Olympian Caster Semenya has lost her legal case against the International Association of Athletics Federation (IAAF) which will see her forced to take medication to compete.
Semenya appealed the IAAF’s new regulations forcing female athletes with higher than average testosterone to reduce their hormone levels to a regulated level in order to compete, The Guardian reported.
While the Court of Arbitration for Sport (CAS) openly called the IAAF’s regulations “discriminatory” in its ruling on Wednesday, two of the three arbitrators accepted that the discrimination was “necessary, reasonable and proportionate” to ensuring fair standards of competition in women’s sport.
“I know that the IAAF’s regulations have always targeted me specifically,” Semenya said.
“For a decade the IAAF has tried to slow me down, but this has actually made me stronger.
“The decision of the CAS will not hold me back. I will once again rise above and continue to inspire young women and athletes in South Africa and around the world.”
Athletics South Africa, having long supported Semenya in her fight, slammed the decision and expressed “shock” that “a body held in high esteem like Cas could endorse discrimination without flinching.”
“CAS has seen it fit to open the wounds of apartheid – a system of discrimination condemned by the whole world as a crime against humanity.
“For CAS not to only condone discrimination but also go to lengths to justify it, only undermines the integrity that this body is entrusted with. We believe their decision is disgraceful.”
The IAAF regulations have been tailored to cover the events Semenya competes in, meaning if she were to move to running in longer distance events, rather than events between 400m and a mile, she would be able to dodge the new regulations which the IAAF says will come into effect on May 8.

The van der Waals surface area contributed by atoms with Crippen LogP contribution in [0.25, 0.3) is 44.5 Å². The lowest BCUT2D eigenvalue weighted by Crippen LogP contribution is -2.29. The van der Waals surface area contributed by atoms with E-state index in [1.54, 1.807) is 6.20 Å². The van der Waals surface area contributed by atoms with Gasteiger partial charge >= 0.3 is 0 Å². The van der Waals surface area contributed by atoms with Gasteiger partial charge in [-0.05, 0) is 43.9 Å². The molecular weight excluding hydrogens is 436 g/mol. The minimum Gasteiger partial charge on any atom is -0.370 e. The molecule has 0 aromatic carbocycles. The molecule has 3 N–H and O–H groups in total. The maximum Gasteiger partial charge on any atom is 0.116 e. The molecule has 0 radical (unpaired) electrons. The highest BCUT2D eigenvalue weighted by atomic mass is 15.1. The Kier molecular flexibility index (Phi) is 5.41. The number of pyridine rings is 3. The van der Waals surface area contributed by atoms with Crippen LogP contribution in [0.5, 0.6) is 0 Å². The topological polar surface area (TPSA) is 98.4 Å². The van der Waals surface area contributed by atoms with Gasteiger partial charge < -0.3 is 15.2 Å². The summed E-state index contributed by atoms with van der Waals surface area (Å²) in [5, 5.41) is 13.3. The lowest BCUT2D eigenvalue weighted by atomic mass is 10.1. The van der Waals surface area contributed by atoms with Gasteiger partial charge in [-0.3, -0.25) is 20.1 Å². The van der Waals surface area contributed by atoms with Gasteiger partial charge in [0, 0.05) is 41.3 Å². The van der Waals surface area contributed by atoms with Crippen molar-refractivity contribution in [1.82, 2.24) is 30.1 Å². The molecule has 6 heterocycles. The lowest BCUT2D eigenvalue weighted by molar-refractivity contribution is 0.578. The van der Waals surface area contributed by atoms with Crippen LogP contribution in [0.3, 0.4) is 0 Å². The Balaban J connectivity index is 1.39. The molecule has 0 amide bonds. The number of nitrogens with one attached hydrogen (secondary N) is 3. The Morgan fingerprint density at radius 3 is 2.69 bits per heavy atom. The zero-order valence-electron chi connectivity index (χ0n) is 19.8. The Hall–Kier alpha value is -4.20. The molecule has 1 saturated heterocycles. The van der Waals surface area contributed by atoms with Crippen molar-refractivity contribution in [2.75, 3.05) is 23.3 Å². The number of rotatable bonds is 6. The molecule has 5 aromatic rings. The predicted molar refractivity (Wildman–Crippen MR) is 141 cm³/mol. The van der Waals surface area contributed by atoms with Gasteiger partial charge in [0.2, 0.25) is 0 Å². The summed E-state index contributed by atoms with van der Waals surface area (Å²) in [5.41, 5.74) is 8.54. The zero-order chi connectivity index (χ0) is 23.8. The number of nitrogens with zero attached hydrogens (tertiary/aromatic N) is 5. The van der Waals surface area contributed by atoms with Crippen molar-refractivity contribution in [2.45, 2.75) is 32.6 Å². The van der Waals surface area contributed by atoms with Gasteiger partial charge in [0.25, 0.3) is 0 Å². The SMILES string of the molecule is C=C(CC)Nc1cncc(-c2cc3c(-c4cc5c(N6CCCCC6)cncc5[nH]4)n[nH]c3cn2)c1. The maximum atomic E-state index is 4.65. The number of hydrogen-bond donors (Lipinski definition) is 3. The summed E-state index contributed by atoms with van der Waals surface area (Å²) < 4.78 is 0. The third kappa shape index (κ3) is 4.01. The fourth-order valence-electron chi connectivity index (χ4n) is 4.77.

The WMA said they “have strong reservations about the ethical validity” of the IAAF regulations, saying “they are based on weak evidence from a single study.”
“They are also contrary to a number of key WMA ethical statements and declarations, and as such we are calling for their immediate withdrawal.”
Former Australian Olympic runner Madeleine Pape, who was beaten by Semenya in the 800m at the 2009 World Championships, wrote in support of Semenya, saying that having once seen naturally high testosterone as an issue in women’s sport she now finds that an “outdated and indefensible position”.
“Was I willing to recognise my friends as women outside of sport yet deny them the right to compete alongside me on the track? The short answer, I realised, was no.”
Earlier this year, the United Nations Human Rights Council adopted a resolution expressing concern over the move to force women and girls competing in sport to undergo unnecessary medical procedures and hormone therapy.
Intersex Human Rights Australia’s Morgan Carpenter said that the CAS decision is “not what justice looks like”.
“The decision is more of the same old story: discrimination, forced medical intervention, and decision-making despite a lack of evidence.”
Many have pointed out that the discrimination against Semenya as a black, cisgender woman with a variation in sex characteristics is at odds with the celebration of the physical genetic advantages of an athlete like swimming champion Michael Phelps.
Phelps has been noted as being “built” to be a swimmer, having an atypically large wingspan, double-jointed ankles and a genetic quirk which sees him produce half the usual amount of lactic acid, which causes fatigue.
Semenya, who married her wife Violet Raseboya in 2017, now has the option of appealing the CAS decision in Switzerland’s supreme court in Lausanne.